Liquidity refers to how easily an asset can be bought or sold.
At the individual investor level: Investors should be focused on profiting over the long term. However, your assets should have varying degrees of liquidity so that you can access some of your money quickly in order to take advantage of opportunities, deal with emergencies, or buy a boat. Those would be your liquid assets.
Cash is the ultimate liquid asset. A savings account is very liquid because it can be withdrawn quickly and easily. Shares in a popular stock that trades frequently could be considered a liquid investment. If you own shares of Coca-Cola, for instance, it would be relatively easy to sell them in the market on any given day. You might not make a profit, but you'd have cash.
An illiquid asset would be something like your house. Or a trust fund you're not allowed to access until you turn 50 (if you're 39).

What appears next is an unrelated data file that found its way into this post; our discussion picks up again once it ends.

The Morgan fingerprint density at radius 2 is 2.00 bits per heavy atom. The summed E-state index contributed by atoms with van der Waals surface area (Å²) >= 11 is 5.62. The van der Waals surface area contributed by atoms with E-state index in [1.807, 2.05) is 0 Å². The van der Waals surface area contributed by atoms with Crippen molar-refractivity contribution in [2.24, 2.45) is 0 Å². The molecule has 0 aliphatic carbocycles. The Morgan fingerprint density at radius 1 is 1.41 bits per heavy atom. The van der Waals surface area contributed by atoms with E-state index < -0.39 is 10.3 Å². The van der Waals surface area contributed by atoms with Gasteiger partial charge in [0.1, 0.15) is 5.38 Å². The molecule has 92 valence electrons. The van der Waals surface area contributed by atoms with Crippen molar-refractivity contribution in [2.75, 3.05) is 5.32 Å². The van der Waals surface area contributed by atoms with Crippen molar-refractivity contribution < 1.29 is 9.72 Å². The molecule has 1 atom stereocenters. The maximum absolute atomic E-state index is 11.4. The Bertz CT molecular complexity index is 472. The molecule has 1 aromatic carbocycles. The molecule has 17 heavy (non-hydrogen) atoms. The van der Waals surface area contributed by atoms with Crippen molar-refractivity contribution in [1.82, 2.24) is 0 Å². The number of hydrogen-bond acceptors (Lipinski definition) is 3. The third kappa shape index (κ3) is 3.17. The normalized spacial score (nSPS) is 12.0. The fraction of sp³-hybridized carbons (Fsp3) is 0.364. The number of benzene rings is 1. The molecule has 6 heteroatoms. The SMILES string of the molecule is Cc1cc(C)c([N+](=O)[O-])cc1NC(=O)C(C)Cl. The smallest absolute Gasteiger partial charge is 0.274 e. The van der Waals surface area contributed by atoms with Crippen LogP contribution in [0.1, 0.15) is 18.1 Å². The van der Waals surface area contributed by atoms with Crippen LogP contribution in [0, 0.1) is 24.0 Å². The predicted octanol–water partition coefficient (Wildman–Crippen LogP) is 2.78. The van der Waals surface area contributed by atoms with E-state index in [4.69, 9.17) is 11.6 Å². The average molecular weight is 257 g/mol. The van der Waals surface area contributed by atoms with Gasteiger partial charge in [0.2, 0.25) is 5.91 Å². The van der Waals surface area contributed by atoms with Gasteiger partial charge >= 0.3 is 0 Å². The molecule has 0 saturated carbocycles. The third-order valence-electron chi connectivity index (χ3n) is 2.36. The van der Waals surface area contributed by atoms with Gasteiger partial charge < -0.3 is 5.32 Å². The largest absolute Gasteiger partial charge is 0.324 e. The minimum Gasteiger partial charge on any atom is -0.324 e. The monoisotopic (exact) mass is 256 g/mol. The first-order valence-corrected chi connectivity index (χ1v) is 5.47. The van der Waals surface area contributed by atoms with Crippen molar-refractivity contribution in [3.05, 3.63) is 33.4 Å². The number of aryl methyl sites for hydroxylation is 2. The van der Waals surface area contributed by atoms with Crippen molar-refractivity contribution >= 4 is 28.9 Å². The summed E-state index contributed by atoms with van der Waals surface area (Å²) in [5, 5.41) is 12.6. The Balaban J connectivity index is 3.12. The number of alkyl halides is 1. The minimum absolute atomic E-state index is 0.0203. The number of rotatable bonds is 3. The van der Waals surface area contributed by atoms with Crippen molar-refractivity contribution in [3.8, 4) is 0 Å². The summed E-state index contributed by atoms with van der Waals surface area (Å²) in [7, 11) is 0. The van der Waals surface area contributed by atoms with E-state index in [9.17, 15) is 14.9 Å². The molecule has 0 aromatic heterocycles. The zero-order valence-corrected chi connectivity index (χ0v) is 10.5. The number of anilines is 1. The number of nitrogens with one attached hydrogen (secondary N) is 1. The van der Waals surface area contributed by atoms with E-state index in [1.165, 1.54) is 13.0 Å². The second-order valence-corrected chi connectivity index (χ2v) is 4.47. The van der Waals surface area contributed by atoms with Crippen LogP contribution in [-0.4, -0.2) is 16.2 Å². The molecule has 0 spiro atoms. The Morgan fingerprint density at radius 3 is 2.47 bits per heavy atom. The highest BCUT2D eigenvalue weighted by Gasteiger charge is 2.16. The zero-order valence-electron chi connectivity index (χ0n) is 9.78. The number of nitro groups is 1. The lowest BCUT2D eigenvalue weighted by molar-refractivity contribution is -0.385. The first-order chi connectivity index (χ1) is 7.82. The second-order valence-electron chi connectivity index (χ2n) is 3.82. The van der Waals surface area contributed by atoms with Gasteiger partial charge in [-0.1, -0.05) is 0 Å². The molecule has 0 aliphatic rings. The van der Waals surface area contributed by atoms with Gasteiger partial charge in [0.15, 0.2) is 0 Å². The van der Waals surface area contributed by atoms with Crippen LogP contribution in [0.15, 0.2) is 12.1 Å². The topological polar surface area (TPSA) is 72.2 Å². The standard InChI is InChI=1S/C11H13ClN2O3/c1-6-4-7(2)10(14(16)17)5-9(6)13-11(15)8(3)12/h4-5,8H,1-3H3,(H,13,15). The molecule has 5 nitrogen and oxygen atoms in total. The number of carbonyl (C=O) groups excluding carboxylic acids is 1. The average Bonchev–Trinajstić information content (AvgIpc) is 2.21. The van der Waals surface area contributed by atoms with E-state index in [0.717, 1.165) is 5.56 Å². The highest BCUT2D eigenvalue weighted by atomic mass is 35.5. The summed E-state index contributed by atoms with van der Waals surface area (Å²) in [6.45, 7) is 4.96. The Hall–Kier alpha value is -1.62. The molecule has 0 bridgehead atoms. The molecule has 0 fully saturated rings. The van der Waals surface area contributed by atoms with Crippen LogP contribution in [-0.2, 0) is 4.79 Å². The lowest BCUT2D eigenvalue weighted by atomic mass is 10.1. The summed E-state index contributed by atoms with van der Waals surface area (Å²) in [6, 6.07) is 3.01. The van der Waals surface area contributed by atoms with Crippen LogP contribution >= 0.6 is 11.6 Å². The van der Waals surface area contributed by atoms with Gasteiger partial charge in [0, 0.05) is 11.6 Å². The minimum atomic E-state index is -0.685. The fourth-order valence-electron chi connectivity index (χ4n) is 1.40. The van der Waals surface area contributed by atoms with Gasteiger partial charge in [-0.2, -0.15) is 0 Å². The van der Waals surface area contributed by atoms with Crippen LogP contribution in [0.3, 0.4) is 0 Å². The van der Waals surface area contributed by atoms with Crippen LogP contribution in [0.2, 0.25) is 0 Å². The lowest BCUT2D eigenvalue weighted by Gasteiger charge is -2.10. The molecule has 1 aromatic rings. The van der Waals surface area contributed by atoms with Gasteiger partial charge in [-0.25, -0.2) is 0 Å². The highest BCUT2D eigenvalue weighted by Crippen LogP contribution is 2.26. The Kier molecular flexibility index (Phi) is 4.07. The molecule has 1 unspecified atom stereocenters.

At the stock level: Liquidity refers to how easy it is to buy or sell a large number of shares without having a big effect on share price. Liquid stocks can absorb the high volume more easily than nonliquid stocks.
At the company level: Check the liquidity of your companies to see if they would be able to access cash quickly if necessary, for instance, to make a debt payment. Are there enough cash and "cash equivalents" on hand to cover the payment?
At the market level: Markets and economies in general need to have liquidity, in terms of a flow of money and credit, otherwise operations are hindered, as there's no fuel, no grease.
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